All of these abnormalities can include semen collection in a clinic setting and used in IUI or IVF. However, treatment for men who have ED can be as simple as treating the ED itself and restoring erectile function. For severe curvatures and urethra abnormalities, surgical correction of these disorders can result in a penis that can function normally to deliver sperm via intercourse. Hormone therapy can be administered to some men with micropenis that may help enlarge the penis in some cases.
Infertility in women can be caused by a number of different reasons. There can either be structural issues or hormonal issues.
Structural issues, such as scarring in the fallopian tubes, can decrease fertility. Scarring can decrease the wafting motions of the fimbrae, thus decreasing the chance of an egg moving down into the fallopian tube to meet up with sperm. Scarring in the fallopian tubes can also prevent sperm from swimming up high enough to meet up with an egg, or for a fertilized egg (zygote) to make its way down to the uterus for implantation. Blockages can be caused by genetic problems or from infections such as chlamydia and gonorrhea.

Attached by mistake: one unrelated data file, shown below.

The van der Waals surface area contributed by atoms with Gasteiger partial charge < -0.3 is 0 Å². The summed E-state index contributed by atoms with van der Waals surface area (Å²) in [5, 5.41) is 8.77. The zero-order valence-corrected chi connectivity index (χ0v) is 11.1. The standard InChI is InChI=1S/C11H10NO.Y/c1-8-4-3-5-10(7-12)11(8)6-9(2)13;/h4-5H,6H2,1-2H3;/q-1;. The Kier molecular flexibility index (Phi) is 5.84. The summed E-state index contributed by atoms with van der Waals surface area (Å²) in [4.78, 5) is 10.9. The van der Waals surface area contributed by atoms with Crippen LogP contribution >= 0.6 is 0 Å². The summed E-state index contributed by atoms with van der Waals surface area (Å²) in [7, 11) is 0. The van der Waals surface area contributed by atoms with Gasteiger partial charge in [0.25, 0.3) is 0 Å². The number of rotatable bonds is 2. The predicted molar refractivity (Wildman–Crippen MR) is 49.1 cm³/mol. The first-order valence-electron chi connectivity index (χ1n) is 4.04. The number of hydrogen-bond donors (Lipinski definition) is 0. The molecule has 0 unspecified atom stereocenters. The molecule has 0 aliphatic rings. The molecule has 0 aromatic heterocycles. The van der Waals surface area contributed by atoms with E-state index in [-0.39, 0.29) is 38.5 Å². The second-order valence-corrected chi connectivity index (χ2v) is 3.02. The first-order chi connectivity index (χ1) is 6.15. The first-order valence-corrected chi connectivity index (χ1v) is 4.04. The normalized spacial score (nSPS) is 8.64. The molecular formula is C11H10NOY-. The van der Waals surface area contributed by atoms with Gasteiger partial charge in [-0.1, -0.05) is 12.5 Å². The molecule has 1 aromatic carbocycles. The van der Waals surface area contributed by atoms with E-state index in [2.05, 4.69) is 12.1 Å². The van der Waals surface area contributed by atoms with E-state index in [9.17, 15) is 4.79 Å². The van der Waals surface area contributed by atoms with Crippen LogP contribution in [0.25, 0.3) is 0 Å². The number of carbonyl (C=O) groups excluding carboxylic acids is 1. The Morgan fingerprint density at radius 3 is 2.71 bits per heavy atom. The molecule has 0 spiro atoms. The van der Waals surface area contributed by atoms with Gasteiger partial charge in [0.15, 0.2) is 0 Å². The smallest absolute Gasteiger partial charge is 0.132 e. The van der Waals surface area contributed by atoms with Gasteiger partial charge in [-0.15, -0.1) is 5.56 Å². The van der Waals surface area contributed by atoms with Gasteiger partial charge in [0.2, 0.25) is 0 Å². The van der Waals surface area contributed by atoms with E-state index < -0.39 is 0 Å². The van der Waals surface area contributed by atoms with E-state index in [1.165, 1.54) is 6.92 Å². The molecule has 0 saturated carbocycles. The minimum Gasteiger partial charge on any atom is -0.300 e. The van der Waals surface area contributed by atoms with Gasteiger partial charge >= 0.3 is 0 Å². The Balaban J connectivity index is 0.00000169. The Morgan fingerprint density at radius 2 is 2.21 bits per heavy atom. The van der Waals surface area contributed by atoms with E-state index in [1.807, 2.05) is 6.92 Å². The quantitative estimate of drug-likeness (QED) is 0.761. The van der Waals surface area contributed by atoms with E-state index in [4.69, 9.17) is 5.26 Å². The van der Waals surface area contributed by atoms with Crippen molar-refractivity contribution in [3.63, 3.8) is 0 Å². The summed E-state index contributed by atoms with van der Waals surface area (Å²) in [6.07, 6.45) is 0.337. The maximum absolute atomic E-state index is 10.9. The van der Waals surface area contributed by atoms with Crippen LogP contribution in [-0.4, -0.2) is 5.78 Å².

Hormonal issues are perhaps the leading cause of infertility overall. These hormonal issues cause a woman to ovulate irregularly or have menstrual cycles where ovulation doesn’t occur. Without ovulation, there is no egg to be fertilized by the sperm. Sometimes menstrual irregularities can be caused by hormone issues, pituitary issues, polycystic ovarian syndrome, or excessive physical activity in some women. In fact, some female athletes that work out rigorously find they often have fewer periods or they start skipping periods altogether. These types of female infertility issues will be discussed in the treatment section.